pgg

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Hmm, using an objective measure of self-abuse and self-inflicted disease to delay or deny routine elective surgery paid for by the public.

I think I like it.
 

Wiscoblue

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It's coming to a hospital near you in a couple of years when bundled payments become the norm. Hospitals are going to have to start turning patients away if they are high risk. One joint gone bad takes away the profit from 10 joints. It's just not going to be worthwhile taking on the obese diabetic smoker for total knee or hip replacement.


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HalO'Thane

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Isn't this the same type of health care model that the makers of Obamacare are trying to emulate?
 
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ChiDO

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https://www.msn.com/en-gb/news/uknews/obese-patients-and-smokers-banned-from-all-routine-operations-by-hospital-in-most-severe-rationing-ever/ar-AAiqkz6

The UK must be running low on 7" spinal needles. I'm just wondering how the obese are expected to lose weight if they have a bum hip/knee?
Most recent data shows (and confirms prior research) that your bad knee/hip is not preventing you from losing weight. Most TKA/THA patients gain weight. http://www.ncbi.nlm.nih.gov/pubmed/26718776

Some academic centers here in the US are starting to implement a strict 40 BMI cutoff for arthroplasty. This will become the norm with bundled payments. Over the course of my residency, I've seen average BMI in our studies creep from 31-32 to 34-35
 

BLADEMDA

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Most recent data shows (and confirms prior research) that your bad knee/hip is not preventing you from losing weight. Most TKA/THA patients gain weight. http://www.ncbi.nlm.nih.gov/pubmed/26718776

Some academic centers here in the US are starting to implement a strict 40 BMI cutoff for arthroplasty. This will become the norm with bundled payments. Over the course of my residency, I've seen average BMI in our studies creep from 31-32 to 34-35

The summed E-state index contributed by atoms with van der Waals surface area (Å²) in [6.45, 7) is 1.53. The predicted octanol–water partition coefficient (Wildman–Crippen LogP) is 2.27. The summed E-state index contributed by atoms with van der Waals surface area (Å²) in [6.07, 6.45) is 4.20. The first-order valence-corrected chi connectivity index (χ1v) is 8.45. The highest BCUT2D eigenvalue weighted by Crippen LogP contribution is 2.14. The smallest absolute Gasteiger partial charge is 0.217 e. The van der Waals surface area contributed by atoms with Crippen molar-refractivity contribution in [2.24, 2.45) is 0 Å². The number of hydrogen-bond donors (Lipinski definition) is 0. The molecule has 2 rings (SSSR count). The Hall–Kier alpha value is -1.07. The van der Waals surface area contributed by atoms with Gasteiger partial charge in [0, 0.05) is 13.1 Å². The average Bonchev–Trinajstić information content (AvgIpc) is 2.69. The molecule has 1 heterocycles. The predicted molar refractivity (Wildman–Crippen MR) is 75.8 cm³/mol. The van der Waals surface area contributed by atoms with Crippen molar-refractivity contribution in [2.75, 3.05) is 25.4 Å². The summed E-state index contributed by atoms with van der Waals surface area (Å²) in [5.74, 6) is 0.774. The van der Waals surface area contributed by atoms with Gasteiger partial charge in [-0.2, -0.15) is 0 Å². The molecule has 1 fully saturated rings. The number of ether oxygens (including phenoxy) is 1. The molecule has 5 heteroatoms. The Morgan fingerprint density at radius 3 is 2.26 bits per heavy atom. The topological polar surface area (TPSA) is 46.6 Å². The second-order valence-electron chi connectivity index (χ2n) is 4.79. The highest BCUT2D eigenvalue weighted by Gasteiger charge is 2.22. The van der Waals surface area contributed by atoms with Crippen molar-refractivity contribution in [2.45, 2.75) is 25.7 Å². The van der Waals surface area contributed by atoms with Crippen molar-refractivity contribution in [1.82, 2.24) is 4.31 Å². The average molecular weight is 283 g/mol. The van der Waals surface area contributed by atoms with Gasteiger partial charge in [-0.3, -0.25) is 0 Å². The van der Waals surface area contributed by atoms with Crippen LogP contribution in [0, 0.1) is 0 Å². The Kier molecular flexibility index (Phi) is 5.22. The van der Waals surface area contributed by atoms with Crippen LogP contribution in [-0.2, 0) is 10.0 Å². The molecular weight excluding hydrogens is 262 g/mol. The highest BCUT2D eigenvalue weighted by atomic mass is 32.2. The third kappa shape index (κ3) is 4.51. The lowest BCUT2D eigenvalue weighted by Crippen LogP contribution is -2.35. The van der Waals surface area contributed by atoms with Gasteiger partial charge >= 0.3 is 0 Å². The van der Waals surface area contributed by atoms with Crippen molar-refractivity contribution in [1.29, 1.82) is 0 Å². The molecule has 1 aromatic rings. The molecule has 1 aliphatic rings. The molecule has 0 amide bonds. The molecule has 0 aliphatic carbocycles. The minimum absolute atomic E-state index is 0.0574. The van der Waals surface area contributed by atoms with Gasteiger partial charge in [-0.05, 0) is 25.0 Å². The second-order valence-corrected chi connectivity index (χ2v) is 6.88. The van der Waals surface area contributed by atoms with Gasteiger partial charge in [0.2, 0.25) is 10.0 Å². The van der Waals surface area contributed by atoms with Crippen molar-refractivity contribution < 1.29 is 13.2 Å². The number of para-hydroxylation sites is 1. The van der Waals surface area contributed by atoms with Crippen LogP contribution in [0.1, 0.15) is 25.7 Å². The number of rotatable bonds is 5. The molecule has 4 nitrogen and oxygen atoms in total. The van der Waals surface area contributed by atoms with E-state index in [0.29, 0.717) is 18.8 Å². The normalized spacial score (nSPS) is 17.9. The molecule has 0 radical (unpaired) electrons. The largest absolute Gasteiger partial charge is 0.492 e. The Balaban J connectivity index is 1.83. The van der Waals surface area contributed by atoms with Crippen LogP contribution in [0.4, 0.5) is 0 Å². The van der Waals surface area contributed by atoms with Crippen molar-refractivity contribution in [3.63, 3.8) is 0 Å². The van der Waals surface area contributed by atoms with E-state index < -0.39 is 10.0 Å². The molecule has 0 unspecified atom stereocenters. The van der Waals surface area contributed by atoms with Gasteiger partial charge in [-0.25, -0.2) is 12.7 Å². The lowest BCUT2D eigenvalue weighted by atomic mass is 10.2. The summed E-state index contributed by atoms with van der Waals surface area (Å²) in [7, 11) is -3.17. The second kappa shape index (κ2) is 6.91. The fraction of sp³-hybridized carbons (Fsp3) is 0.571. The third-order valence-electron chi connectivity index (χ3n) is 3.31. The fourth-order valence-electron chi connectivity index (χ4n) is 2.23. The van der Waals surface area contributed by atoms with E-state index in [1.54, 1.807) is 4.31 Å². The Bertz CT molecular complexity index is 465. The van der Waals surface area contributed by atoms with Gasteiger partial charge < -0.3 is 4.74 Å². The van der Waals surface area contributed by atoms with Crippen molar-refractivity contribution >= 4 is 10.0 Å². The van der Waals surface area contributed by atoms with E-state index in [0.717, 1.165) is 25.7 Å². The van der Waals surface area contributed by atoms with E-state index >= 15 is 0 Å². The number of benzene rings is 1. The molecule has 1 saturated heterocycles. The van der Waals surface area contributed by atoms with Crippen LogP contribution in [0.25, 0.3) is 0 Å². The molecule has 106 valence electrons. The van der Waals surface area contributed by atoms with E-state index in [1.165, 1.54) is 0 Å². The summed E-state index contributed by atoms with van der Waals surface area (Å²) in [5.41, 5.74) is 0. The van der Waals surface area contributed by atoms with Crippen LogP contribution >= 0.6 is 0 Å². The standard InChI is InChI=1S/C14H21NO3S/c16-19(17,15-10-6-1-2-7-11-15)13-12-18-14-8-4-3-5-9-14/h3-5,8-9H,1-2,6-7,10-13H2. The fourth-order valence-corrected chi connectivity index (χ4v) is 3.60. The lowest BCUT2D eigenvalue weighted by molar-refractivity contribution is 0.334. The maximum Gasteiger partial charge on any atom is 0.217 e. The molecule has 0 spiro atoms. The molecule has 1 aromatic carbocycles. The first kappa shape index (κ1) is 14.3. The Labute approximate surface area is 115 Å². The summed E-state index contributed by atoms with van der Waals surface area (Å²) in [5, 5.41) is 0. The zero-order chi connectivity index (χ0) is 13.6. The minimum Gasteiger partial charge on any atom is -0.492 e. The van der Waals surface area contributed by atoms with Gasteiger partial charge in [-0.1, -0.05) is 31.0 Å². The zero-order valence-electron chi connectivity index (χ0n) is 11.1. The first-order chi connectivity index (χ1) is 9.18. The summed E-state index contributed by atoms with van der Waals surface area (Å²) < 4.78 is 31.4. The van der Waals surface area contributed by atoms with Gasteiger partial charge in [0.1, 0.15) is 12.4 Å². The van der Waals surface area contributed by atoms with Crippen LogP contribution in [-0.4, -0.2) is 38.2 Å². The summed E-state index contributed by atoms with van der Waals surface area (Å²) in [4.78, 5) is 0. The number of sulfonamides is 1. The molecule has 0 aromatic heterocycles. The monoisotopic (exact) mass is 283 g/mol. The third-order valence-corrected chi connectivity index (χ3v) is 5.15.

That would be great to see a BMI limit of 40. I'd say the norm for me is a BMI of 35 right now.
 

BLADEMDA

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The majority of subjects gain weight after surgery and this cannot be attributed to the effects of aging. Weight gain after TKA should be treated as an independent concern and management of orthopedic impairments will not result in weight loss. Post-operative care should include access to nutrition or weight management professionals in addition to medical and physical therapy services.

http://www.ncbi.nlm.nih.gov/pubmed/20060949
 

Mad Jack

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The future looks bright, comrades, and it's coming soon to a hospital near you once Hillary has her way!
 

Psai

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Most recent data shows (and confirms prior research) that your bad knee/hip is not preventing you from losing weight. Most TKA/THA patients gain weight. http://www.ncbi.nlm.nih.gov/pubmed/26718776

Some academic centers here in the US are starting to implement a strict 40 BMI cutoff for arthroplasty. This will become the norm with bundled payments. Over the course of my residency, I've seen average BMI in our studies creep from 31-32 to 34-35
Should cut it off at 30
 

SaltyDog

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No surgery for smokers and/or BMI>30? That means nobody on Medicaid will ever get elective surgeries... wait oh I get it
I'm not quite sure what it says about a society when the poorest are also the fattest??
 

BLADEMDA

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I'm not quite sure what it says about a society when the poorest are also the fattest??
It says we have a lot of cheap, high fat, high caloric foods readily available. The fact is "healthy food" is more expensive than the processed crap the low income people prefer to consume.
So, besides the poor diet the low income bracket is lees likely to exercise on a regular basis:

This results in the medicaid triad:


1. Poor diet
2. Lack of exercise
3. Less educated, lower compliance
 

BLADEMDA

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BLADEMDA

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Ronin786

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A BMI of 30 is quite the strict goal. I would say 5-10% of my patients would qualify.